The French explored the Mississippi River, establishing outposts and seeking a route to the Pacific Ocean and the Orient. Because of increasing Indian unrest and warfare in northern Illinois, the French concentrated on building outposts in the southern part. The earliest European settlers in Southern Illinois concentrated along the Mississippi, Ohio, and Wabash rivers at the southern end of the state. Their settlements became important way stations and supply depots between Canada and ports on the lower Mississippi River. Important early outposts in Southern Illinois were located at Shawneetown and Fort Massac on the Ohio River.
The English ruled the Lower Great Lakes region after defeating the French in the French and Indian War and with the signing of the Treaty of Paris in 1763. Their rule of this area was short lived.
During the American Revolution in 1778, the state of Virginia backed a military expedition led by 23 year old George Rogers Clark. Landing at Fort Massac in Illinois (which was abandoned a decade earlier), his force of 175 soldiers marched across Southern Illinois and defeated the English at forts in Kaskaskia, Illinois and Vincennes in western Indiana. This laid the claim by the Americans to this territory. When news of the conquest by Clark reached Virginia, it claimed Illinois as one of its counties. Virginia ceded the county of Illinois to the federal government in 1784 when it realized that it could not govern so sparsely populated and distant land.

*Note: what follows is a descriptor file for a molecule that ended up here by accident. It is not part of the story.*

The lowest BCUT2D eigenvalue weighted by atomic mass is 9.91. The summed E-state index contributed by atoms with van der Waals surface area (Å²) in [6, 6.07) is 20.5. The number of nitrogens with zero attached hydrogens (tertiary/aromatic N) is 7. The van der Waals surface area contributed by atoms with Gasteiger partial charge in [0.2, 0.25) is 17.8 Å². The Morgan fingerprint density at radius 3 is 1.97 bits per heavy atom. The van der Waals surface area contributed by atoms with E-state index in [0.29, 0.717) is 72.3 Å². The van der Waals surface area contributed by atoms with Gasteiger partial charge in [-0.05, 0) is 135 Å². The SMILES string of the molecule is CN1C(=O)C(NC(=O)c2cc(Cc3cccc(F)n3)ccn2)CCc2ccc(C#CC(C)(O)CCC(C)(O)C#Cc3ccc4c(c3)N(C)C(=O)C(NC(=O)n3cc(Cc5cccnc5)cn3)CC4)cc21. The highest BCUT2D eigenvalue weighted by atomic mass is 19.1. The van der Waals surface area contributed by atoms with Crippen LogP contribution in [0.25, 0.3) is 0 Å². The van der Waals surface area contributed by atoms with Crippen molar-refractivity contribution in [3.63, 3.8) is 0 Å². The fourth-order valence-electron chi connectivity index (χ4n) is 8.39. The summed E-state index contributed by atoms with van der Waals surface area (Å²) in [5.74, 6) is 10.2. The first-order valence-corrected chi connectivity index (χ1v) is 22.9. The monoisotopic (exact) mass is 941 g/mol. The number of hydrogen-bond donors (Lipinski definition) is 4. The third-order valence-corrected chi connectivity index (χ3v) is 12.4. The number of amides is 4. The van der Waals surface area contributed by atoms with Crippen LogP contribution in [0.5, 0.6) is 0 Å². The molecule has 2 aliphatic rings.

Non-French speaking settlers were slow to arrive in Illinois probably less than 2,000 non-Indians lived in Illinois in 1800. But soon thereafter many more settlers came from the backwoods areas of Kentucky, Tennessee, Virginia, Georgia, and the Carolinas. These early settlers were of English, German, Scottish, and Irish descent. They chose to settle in the southern part of Illinois as its wooded hills reminded them of the mountains they left behind. They found an abundant amount of wood and lived off the land; growing some crops, fishing, and hunting for game.
In 1787, the federal government included Illinois in the Northwest Ordinance that included Ohio, Indiana, Michigan, and Wisconsin. Illinois became a part of the Indiana Territory in 1800. Illinois settlers wanted more control over their own affairs and Illinois became a separate territory in 1809.
On December 17, 1811 a great earthquake awakened the settlers in Illinois with a violent trembling. Fields rippled like waves on an ocean. Trees swayed, became tangled together, and snapped off with sounds like gunshots. In some places sand, coal, and smoke blew up into the air as high as thirty yards. People as far away as Canada and Maryland felt the tremors. It was reported that the earthquake shook so violently that tremors were felt as far away as Boston.
It was reported that this earthquake made the Mississippi River flow backward momentarily. The river changed its course in several spots as a result of the earthquake as new islands appeared and others disappeared in the river. The earthquake is estimated to have been equivalent to an 8.0 on the Richter scale, although the Richter scale did not exist at that time. Fortunately, few people lost their lives because the quake centered in a sparsely populated area. Called the New Madrid fault, seismic activity is a threat to this region today.
There was very little violence in the Illinois frontier. Murders and violent assaults were rarely reported. However, for a few decades there were bandits and river pirates operating along the Mississippi and Ohio rivers. On the Ohio River, these bandits and pirates often located in or near Cave-in-Rock, a natural cave facing the river. The bandits and pirates added to the hazards and uncertainties of pioneer life and made settlers eager to have law enforcement agencies nearby.